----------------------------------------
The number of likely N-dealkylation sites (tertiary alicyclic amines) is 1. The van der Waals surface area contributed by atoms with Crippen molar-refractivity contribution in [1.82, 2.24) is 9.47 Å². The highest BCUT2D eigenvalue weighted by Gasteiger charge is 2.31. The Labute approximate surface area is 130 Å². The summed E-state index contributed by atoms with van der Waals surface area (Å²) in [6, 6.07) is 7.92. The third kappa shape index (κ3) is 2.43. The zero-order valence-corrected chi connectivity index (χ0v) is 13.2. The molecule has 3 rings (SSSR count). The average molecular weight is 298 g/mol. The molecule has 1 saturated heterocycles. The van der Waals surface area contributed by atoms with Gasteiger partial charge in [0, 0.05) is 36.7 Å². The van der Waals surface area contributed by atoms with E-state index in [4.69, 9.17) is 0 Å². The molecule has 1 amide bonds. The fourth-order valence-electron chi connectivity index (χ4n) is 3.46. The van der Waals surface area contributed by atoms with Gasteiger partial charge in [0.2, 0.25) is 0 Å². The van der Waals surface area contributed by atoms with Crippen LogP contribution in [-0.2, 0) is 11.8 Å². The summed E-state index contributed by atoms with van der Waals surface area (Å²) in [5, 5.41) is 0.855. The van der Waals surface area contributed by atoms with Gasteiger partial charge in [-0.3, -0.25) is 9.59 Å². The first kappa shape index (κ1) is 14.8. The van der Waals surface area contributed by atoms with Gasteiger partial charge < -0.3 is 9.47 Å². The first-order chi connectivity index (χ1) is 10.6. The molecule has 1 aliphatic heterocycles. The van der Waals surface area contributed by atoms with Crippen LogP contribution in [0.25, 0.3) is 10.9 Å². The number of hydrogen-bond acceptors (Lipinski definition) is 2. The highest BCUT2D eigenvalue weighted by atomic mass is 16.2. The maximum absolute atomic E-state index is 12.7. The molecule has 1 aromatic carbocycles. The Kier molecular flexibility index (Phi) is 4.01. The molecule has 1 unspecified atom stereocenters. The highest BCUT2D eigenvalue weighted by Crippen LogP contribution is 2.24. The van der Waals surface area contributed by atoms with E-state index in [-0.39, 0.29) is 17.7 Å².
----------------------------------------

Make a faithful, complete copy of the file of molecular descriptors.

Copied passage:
The number of likely N-dealkylation sites (tertiary alicyclic amines) is 1. The van der Waals surface area contributed by atoms with Crippen molar-refractivity contribution in [1.82, 2.24) is 9.47 Å². The highest BCUT2D eigenvalue weighted by Gasteiger charge is 2.31. The Labute approximate surface area is 130 Å². The summed E-state index contributed by atoms with van der Waals surface area (Å²) in [6, 6.07) is 7.92. The third kappa shape index (κ3) is 2.43. The zero-order valence-corrected chi connectivity index (χ0v) is 13.2. The molecule has 3 rings (SSSR count). The average molecular weight is 298 g/mol. The molecule has 1 saturated heterocycles. The van der Waals surface area contributed by atoms with Gasteiger partial charge in [0, 0.05) is 36.7 Å². The van der Waals surface area contributed by atoms with E-state index in [4.69, 9.17) is 0 Å². The molecule has 1 amide bonds. The fourth-order valence-electron chi connectivity index (χ4n) is 3.46. The van der Waals surface area contributed by atoms with Gasteiger partial charge in [0.2, 0.25) is 0 Å². The van der Waals surface area contributed by atoms with Crippen LogP contribution in [-0.2, 0) is 11.8 Å². The summed E-state index contributed by atoms with van der Waals surface area (Å²) in [5, 5.41) is 0.855. The van der Waals surface area contributed by atoms with Gasteiger partial charge in [-0.3, -0.25) is 9.59 Å². The first kappa shape index (κ1) is 14.8. The van der Waals surface area contributed by atoms with Gasteiger partial charge < -0.3 is 9.47 Å². The first-order chi connectivity index (χ1) is 10.6. The molecule has 1 aliphatic heterocycles. The van der Waals surface area contributed by atoms with Crippen LogP contribution in [0.25, 0.3) is 10.9 Å². The number of hydrogen-bond acceptors (Lipinski definition) is 2. The highest BCUT2D eigenvalue weighted by atomic mass is 16.2. The maximum absolute atomic E-state index is 12.7. The molecule has 1 aromatic carbocycles. The Kier molecular flexibility index (Phi) is 4.01. The molecule has 1 unspecified atom stereocenters. The highest BCUT2D eigenvalue weighted by Crippen LogP contribution is 2.24. The van der Waals surface area contributed by atoms with E-state index in [-0.39, 0.29) is 17.7 Å².